Thoughts on Good Friday

It’s Friday, but Sunday’s coming.  

We have all heard that phrase many times. In fact, it’s one of my favorites.  However, let’s not proceed too quickly through Good Friday, but let’s slow down, pause, and consider the cross.  My oldest son, Brennan, turns 30 today. It’s remarkable how one person can love another person how I love my son and my other two children.  It isn’t easy to describe the love of a parent to a child.  Thirty years later, I can still remember the day Brennan was born and the immense feelings of responsibility and deep love. It’s hard to describe how much I love him and do everything I could to be there for him. 

In light of a parent’s love, take a moment to look squarely into the cross.  See our Savior bleeding and dying.  The Prophet Isaiah describes the servant’s horrendous suffering. . “Just as there were many who were appalled at him – his appearance was so disfigured, and his form marred beyond human likeness” (52:14).  We can’t meditate upon the cross without examining and seeing Jesus.  But on my son’s birthday, I have thought much of what the Father must have been feeling.

In the Garden, His Son cried out to His Abba, asking to have the cup of wrath removed from Him.  Jesus knew His Father had the power to do that, and He also knew His Father heard His cries.  However, like you and me, He also heard the Father say, “No.” Think for a moment what it must have been like to hear your Son cry out and realizing he was “overwhelmed with sorrow to the point of death” (Mark 14:34). Imagine hearing your child and having the power to save your child but choosing not to save them.  Instead of stepping in and saving His Son, the Father “made him who had no sin, to be sin for us, so that in him we might become the righteousness of God” (2 Corinthians 5:21).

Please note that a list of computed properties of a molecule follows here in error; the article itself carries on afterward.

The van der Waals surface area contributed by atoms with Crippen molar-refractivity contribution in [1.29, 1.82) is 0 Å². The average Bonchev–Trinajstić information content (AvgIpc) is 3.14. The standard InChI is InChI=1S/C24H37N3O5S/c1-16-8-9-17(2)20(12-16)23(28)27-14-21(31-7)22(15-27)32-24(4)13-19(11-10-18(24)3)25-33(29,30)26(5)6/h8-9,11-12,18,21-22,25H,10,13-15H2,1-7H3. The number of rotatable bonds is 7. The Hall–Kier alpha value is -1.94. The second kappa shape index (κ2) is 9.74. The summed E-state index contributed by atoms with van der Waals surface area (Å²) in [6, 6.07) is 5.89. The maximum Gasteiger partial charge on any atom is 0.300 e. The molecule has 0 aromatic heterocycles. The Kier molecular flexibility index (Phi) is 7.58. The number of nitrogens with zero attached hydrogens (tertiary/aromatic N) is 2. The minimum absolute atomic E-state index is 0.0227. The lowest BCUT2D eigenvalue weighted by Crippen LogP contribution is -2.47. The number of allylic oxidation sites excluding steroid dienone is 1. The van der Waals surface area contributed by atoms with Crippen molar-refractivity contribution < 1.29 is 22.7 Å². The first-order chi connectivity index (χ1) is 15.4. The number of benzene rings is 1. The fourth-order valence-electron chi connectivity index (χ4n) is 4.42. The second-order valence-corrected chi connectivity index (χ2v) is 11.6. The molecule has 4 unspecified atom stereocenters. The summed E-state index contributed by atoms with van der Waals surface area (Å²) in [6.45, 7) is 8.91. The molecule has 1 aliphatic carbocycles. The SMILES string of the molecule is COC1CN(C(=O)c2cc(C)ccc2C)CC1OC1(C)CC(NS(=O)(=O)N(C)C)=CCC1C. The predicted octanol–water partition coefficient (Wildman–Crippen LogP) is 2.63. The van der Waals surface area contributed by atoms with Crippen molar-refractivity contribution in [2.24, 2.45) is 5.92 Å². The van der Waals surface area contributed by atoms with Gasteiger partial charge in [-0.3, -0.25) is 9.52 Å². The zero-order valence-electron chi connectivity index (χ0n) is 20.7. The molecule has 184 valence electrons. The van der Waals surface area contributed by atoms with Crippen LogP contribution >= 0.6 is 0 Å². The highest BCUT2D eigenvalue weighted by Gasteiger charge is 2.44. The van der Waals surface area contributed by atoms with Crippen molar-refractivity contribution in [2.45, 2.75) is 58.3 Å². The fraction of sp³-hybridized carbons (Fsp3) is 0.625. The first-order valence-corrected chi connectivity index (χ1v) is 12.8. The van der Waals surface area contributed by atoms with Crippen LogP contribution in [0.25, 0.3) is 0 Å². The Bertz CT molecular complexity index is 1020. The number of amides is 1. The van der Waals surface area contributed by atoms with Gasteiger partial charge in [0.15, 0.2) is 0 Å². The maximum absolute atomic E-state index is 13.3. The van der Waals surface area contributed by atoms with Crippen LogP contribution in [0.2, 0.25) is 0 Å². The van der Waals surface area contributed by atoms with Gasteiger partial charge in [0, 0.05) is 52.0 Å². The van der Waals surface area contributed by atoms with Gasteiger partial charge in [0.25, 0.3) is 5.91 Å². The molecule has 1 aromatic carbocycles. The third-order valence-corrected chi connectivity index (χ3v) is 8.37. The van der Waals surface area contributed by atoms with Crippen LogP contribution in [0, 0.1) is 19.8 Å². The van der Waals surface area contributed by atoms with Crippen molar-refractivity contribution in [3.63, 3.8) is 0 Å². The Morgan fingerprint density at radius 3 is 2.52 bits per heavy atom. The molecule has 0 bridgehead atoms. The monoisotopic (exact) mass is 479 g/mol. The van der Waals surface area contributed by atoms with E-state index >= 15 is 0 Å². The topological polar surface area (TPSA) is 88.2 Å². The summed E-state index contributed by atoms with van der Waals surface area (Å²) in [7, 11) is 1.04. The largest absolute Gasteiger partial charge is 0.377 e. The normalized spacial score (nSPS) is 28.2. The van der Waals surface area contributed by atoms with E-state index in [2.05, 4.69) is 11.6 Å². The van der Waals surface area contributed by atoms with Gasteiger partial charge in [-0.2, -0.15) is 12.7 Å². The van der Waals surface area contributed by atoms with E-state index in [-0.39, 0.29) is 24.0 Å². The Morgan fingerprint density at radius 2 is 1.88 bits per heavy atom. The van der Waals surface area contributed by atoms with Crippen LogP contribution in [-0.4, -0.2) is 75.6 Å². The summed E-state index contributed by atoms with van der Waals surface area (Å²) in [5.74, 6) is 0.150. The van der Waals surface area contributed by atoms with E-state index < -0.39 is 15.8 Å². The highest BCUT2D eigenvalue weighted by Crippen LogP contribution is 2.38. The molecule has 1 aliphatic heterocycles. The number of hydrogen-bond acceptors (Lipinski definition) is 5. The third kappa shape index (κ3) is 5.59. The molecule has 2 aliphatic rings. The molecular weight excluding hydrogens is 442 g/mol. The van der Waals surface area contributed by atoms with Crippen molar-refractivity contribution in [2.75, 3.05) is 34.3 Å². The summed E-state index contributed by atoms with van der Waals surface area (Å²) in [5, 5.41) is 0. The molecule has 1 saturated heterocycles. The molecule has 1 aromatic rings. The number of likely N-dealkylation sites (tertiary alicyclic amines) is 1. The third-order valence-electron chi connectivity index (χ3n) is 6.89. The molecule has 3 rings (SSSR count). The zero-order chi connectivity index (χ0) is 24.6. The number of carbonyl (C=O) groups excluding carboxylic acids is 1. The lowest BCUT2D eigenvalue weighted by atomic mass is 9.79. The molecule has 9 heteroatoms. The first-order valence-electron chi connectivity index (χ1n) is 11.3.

God the Father, said “No” to His Son so that He could say “yes” to us. What else does this mean for you and me?  Jesus, just like you and me, understands how it feels when the Father says, “No.” He is able to sympathize with us (Hebrews 4:15). And through the Father’s difficult response, we can also learn what authentic trust and faith look like.  Even in the pain of the “No,” we entrust ourselves “to him who judges justly” (1 Peter 2:23).  Even knowing the Father has heard us and has answered us in ways we would rather Him not, we can echo Jesus’ words, “Father, into your hands I commit my spirit” (Luke 23:46).  We can trust our souls into the Father’s care.  Father always knows best.

As you pause on this Friday, are there areas in your life you need to trust the Father?  Are there areas where the Father has said, “No” and you need to follow Him in faith? In your pain and fear, listen. The Father is faithful.  You can trust in Him.

If you are looking for a place to worship tonight, join us at 6:00 pm as we consider our Lord. We will solemnly pause to reflect upon the atoning sacrifice of Jesus.

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